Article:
Database Transaction Tests
Achieving Atomic, Consistent, Isolated & Durable Results
According to Wikipedia:
'In computer science, ACID (atomicity, consistency, isolation, durability) is a set of properties of database transactions intended to guarantee data validity despite errors, power failures, and other mishaps. In the context of databases, a sequence of database operations that satisfies the ACID properties (which can be perceived as a single logical operation on the data) is called a transaction. For example, a transfer of funds from one bank account to another, even involving multiple changes such as debiting one account and crediting another, is a single transaction (a.k.a atomicity).'
We selected third-party software capable of importing all the rows in a Worksheet as a single transaction and rolling back the transaction if an error occurs.
We simulated the failure of the Database as we attempted to import the AE Example CRF as follows:
We deleted the AE Example CRF Worksheet from the Database using the "Delete CRF" menu option.
We opened SQL Server Management Studio (SSMS) and displayed the Example CRF database table, and confirmed that the AE Example CRF was not in the database table.
We manually added code to the database repository responsible for importing the AE Example CRF into the database. The added code tests to see if it is trying to insert the 11th row. and if so, the code deletes a line of code that causes the transaction to fail. It should then roll back the ten rows previously inserted into the Database.
To confirm this, we switched to SSMS and browsed the list of Example CRFs again. As expected, the AE Example CRF was not there.
Consistency is a very general term, which demands that the data must meet all database validation rules. The App confirms that each column in each row in the Worksheet passes validation checks before attempting to insert the Worksheet into the database. Therefore, the database does not contain any database validation rules because none are needed. ???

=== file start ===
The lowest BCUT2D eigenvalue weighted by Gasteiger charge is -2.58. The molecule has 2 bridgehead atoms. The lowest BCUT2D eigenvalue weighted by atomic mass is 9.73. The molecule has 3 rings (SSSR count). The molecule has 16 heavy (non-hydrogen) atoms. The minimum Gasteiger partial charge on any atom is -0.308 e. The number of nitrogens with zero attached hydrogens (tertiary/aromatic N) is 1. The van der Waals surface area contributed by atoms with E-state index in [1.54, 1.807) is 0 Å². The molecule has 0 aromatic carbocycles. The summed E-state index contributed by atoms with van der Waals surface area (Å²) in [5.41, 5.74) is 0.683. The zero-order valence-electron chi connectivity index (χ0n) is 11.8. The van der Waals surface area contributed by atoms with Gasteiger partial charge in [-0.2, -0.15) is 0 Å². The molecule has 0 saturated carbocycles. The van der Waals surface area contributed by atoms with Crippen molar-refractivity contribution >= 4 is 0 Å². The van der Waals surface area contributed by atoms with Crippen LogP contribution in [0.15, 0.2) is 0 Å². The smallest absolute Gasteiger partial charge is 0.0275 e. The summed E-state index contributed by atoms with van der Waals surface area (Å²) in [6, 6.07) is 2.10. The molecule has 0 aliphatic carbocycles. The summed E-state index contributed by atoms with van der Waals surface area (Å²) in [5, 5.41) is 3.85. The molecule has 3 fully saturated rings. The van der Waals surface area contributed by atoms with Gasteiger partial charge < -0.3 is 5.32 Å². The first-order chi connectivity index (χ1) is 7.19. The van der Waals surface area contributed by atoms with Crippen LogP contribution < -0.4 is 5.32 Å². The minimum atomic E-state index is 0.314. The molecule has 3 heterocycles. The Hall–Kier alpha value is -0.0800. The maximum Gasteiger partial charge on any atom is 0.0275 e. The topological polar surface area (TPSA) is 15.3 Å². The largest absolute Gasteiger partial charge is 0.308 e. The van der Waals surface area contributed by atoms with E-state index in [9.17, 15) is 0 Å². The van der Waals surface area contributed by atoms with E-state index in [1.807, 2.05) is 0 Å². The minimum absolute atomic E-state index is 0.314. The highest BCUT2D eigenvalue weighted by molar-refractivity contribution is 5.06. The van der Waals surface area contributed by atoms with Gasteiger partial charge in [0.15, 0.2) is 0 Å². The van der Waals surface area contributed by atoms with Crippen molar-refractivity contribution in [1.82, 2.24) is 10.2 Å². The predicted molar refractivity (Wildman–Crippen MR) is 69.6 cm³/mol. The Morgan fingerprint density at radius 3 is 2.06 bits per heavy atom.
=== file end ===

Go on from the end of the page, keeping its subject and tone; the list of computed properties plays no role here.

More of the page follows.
According to Wikipedia, to achieve isolation, we assume two transactions execute at the same time, each attempting to modify the same data. One of the two must wait until the other completes in order to maintain isolation.
As a reminder, the application does not provide for an update of the CDASHIG database, it only imports data requiring a creation, or deletion, of all rows in the Example CRF or Domain. The transaction, or unit of work, includes all the rows in the example CRF or Domain. Once the delete or insert unit of work starts a user cannot change it.
In database systems, durability is one of the ACID properties (Atomicity, Consistent, Isolated, and Durable) that guarantees that transactions that have been committed will survive permanently. For example, if you import an Example CRF and the system reports that the CRF was successfully imported, the CRF will still appear in the database even if the system crashes.
Many Database Management Systems (DBMSs) implement durability by writing transactions into a transaction log that can be reprocessed to recreate the system state right before any later failure. A transaction is deemed committed only after it is entered in the log.
Most modern DBMSs provide the capability to provide durable results (including the two that our app currently supports)
We recommend that you contact your IT Department and ask them to configure your DBMS server so the results will be durable.